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Adoption of AI/ML: How artificial intelligence is scaling up the education industry

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According to Rackspace’s AI/ML Annual Research Report 2022, the technology has been considered as the top two most important strategic technologies, along with cybersecurity.

With the advancement of technology, artificial intelligence and machine learning (AI/ML) is on the verge of becoming an integral part of every industry, and education is no exception. “With AI being enabled, learning can be customised for students. In the last few years, due to the emergence of machine learning, data has been treated as a prime knowledge resource and it is  valued. Simultaneously, tech-based industry has upped the demand for AI/ML rapidly, therefore more students are taking up the course due to good career opportunities,” Rajesh Khanna, professor, president, NIIT University, said.

Besides courses, it is has been  observed that the such technology is being leveraged by ed-tech platforms as an business strategy enhancing tool. Starting from career counselling to exam proctoring, ed-techs have utilised AI/ML to accelerate the accuracy and productivity. “There are multiple options when it comes to career counselling and opportunities. AI/ML can provide a good fit option for students when the right algorithm is taken into consideration,” Rohan Pasari, CEO, Cialfo, said. 

Further, AI/ML is used to conduct various tests online, so much so that it being now believed that it puts a seal to the authenticity of the process, as it gives the ability to remotely invigilate the test. “On photographs taken at an interval, an AI algorithm is run to analyse the accuracy and authenticity of the examination. In CY21, Mettle conducted 20 million assessments across the globe on the online platform, out of which 16 million were remotely invigilated,” Siddhartha Gupta, CEO, Mercer Mettle, a tech-based exam assessment platform, said.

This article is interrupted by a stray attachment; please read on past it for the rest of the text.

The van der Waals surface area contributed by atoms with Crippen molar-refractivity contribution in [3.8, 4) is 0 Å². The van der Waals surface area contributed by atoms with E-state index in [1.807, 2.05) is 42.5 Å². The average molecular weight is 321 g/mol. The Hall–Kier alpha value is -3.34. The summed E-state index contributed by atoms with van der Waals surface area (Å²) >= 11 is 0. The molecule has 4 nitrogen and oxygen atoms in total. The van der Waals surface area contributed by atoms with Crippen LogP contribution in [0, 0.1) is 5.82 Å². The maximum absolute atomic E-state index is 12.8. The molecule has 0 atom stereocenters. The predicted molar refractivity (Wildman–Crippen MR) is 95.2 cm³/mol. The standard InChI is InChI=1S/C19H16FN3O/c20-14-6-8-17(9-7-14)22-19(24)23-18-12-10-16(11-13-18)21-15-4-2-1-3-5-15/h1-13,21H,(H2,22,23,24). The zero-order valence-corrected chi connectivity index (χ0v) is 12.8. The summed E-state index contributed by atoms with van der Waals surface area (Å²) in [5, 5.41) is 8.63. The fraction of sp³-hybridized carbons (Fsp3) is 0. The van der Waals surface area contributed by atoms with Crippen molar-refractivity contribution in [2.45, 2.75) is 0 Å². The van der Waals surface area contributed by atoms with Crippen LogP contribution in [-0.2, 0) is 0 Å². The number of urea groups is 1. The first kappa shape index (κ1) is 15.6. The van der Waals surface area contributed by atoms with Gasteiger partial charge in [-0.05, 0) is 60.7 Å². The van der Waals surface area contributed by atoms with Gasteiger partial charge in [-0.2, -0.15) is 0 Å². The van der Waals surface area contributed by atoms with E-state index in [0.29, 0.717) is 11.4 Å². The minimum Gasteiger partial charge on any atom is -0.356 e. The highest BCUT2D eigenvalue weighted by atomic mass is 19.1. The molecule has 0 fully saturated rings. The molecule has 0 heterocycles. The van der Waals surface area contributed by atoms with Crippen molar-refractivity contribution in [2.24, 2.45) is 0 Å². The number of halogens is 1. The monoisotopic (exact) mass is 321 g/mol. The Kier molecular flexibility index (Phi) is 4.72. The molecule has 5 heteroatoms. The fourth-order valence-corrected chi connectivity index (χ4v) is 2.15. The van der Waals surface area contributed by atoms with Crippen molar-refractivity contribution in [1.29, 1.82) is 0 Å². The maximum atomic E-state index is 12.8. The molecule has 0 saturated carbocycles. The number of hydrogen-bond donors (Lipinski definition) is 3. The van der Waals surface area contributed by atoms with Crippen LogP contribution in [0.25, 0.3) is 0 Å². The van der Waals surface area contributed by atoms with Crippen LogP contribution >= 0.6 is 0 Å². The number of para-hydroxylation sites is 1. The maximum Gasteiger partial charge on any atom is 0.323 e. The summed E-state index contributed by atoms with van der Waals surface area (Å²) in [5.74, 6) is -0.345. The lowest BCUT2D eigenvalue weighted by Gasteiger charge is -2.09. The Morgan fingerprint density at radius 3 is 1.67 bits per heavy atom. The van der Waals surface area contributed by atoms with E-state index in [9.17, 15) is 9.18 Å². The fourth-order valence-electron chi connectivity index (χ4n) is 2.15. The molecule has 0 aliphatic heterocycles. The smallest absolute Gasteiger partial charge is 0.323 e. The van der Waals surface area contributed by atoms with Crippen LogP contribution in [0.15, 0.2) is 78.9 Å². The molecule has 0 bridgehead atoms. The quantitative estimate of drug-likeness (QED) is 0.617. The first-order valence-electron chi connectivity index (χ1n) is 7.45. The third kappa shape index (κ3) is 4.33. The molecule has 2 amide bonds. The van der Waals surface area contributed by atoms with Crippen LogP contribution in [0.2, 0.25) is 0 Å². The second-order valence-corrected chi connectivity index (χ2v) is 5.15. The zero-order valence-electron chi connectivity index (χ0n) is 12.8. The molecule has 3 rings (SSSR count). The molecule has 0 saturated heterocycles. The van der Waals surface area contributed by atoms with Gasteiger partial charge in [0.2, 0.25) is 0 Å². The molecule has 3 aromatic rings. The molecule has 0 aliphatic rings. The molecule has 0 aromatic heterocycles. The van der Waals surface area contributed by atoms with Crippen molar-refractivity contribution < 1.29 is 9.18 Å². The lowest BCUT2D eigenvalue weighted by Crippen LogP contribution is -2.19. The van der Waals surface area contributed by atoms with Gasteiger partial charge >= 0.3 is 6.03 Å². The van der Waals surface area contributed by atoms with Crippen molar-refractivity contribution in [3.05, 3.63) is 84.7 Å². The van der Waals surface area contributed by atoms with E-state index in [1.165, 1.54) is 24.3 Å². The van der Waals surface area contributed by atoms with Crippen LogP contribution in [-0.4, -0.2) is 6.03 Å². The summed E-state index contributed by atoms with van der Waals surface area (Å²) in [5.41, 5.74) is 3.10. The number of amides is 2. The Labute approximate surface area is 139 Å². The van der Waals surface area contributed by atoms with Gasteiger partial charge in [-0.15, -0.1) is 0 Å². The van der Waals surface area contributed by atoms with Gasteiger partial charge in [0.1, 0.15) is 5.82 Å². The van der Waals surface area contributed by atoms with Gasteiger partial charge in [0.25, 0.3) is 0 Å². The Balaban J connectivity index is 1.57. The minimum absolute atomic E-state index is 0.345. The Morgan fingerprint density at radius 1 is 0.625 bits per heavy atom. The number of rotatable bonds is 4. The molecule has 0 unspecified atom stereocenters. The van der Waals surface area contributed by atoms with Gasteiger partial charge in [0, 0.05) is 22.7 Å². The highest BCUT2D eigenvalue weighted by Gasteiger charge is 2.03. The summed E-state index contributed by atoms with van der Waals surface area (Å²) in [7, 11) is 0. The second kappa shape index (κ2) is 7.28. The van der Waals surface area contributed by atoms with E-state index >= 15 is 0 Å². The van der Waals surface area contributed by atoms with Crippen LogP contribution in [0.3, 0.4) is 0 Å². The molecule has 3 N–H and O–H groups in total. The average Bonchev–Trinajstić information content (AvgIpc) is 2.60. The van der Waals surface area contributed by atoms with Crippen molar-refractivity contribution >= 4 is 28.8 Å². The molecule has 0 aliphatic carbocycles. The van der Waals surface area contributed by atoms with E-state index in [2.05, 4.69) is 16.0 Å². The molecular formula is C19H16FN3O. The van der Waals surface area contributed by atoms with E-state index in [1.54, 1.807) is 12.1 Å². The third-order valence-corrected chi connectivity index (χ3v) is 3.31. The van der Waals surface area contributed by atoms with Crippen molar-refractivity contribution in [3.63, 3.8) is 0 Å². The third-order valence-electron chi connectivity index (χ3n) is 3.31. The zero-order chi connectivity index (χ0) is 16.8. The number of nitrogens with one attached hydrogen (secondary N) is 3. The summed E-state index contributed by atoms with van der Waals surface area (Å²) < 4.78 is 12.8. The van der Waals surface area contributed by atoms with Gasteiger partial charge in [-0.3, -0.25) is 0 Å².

According to Rackspace’s AI/ML Annual Research Report 2022, AI/ML has been considered as the top two most important strategic technologies, along with cybersecurity. The report shows that up to 72% of respondents have noted AI/ML as part of their business strategy, IT strategy or both. “Initially, the kind of industries which would have benefited from AI/ML were the financial market based companies. But the time has come that heavy machinery is now opening up to AI and ML to figure out and address the problems in a more distinct and accurate manner,” Khanna added.  

Although penetration of tech-based education can upskill the students, it is believed that enabling technologies is associated with various challenges and risk factors. The ministry report on school education 2020-21 revealed that post-pandemic, the dropout rate of students increased to 8.9% from 2.6% as the main reason being closure of schools and irregular online classes. In places like rural India, accessibility has always been a point of contention, which has also resulted in a digital divide. “Whenever a new technology is enabled, the magnification of inequality also takes place. Places where devices and connectivity are not strongly available, they will definitely suffer. But the gap has to be filled by non-government orgnisation (NGOs) and government intervention by providing ways to resolve the issues,” Khanna said. 

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